Voices and Visibility: The Impact of Refugees and Asylum Seekers’ Civic Participation on Their Mental Health and Wellbeing

Sacha Hasan, Ghizala Avan, Dinna Likonde

Research output: Contribution to conferencePosterpeer-review


Social inclusion has been identified by the World Health Organisation (WHO) as one of the social determinants of health (SDH) that contribute to promoting mental wellbeing (WHO, 2008). Cities play an important role in promoting diversity and social inclusion, targeting the most disadvantaged groups, such as disabled people, indigenous people, youth, migrants and refugees, vulnerable women and girls, and older people (UNESCO, 2019). Refugees and asylum seekers (RAS) are known to face adversity before, during and after their arrival in the UK, with complex needs arising from their experiences of traumatic events, loss and grief (Refugee Council, 2023). Therefore, clinical and social services in the United Kingdom are now shifting to focus their role on promoting social inclusion as a recovery and prevention approach to mental health deterioration. ‘Voice and Visibility’ is a new initiative funded by Glasgow City Council (GCC), aiming to increase the representation of people from refugee backgrounds on civic forums in Glasgow - Scotland. To do this, Mental Health Foundation (MHF) commissioned this research project to develop recommendations on how RAS communities can actively participate in civic forums and other decision-making structures. However, literature building on participant-led research and approaches to enhance social inclusion as a strategy to promote mental health is extremely limited. Thus, this project’s originality lies in its methodological stand; a participatory and action-based peer-research where a mixture of quantitative and qualitative, bottom-up and top-down data collection methods of dual language online surveys, semi structured interviews and focus groups were employed. Hence, this research is a mechanism for proactively promoting awareness of opportunities for public participation as part of action research. In this, the research answered two questions; what connection (if any) is there between mental health and participating in decision-making structures and forums? and what are the barriers for RAS communities participating in civic forums from the point of view of RAS communities and from the point of view of institutions/decision-making structures? The institutions were parents’ councils (PCs) and health and social care partners (HSCPs). The project identified two sets of recommendations for both the immediate and longer terms. The immediate action was supporting communication and collaboration between PCs, schools and RAS families; the promotion of diversity and inclusion to the decision-makers in education and health sectors and assessing the impact on service provision and the wellbeing of the community groups; and supporting a two-way awareness campaign to educate RAS of the decision-making forums and their methods of engagement, and to build the capacity of decision-making boards to become more confident accommodating RAS needs. The long-term recommendations emphasise the need for decision-making cultural change which includes shifting power imbalances between RAS and decision-makers; a rights-based approach; partnership and intersectoral action; and a 'whole of government' approach to public services planning, delivery and access, towards a more sustainable and inclusive process of RAS engagement in decision-making.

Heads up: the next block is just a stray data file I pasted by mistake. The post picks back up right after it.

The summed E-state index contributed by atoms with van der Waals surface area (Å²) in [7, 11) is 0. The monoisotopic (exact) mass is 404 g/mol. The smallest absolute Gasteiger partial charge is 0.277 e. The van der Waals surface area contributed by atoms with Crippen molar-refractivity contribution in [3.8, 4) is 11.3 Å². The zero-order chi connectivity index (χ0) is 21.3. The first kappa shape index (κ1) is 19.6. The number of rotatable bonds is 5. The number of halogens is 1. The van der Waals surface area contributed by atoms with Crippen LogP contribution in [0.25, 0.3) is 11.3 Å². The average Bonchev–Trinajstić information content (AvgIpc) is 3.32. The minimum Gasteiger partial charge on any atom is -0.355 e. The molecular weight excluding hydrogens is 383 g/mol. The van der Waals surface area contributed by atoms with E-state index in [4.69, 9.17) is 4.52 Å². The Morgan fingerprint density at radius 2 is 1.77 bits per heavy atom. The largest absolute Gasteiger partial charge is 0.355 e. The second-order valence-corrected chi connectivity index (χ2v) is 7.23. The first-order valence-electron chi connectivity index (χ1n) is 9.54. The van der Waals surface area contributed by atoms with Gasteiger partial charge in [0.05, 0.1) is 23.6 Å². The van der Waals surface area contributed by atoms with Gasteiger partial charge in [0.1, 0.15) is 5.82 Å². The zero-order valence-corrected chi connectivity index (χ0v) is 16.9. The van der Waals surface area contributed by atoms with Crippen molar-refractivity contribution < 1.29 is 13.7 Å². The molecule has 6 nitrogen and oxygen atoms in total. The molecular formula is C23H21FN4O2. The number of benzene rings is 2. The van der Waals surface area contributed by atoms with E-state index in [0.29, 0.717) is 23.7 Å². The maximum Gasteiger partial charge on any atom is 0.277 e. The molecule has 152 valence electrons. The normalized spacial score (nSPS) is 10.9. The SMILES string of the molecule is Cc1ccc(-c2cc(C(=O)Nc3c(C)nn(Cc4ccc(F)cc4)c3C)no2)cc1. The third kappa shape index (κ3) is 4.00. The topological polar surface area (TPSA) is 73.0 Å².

Original languageEnglish
Publication statusPublished - 15 Jun 2023
Event54th Environmental Design Research Association Conference: Environment and Health: Global/Local Challenges and Actions - National Autonomous University of Mexico, Mexico City, Mexico
Duration: 20 Jun 202323 Jun 2023
Conference number: 54


Conference54th Environmental Design Research Association Conference
Abbreviated titleEDRA 54
CityMexico City
Internet address


  • mental health
  • inclusion
  • healthcare
  • participation
  • education
  • refugees
  • community

ASJC Scopus subject areas

  • General Social Sciences


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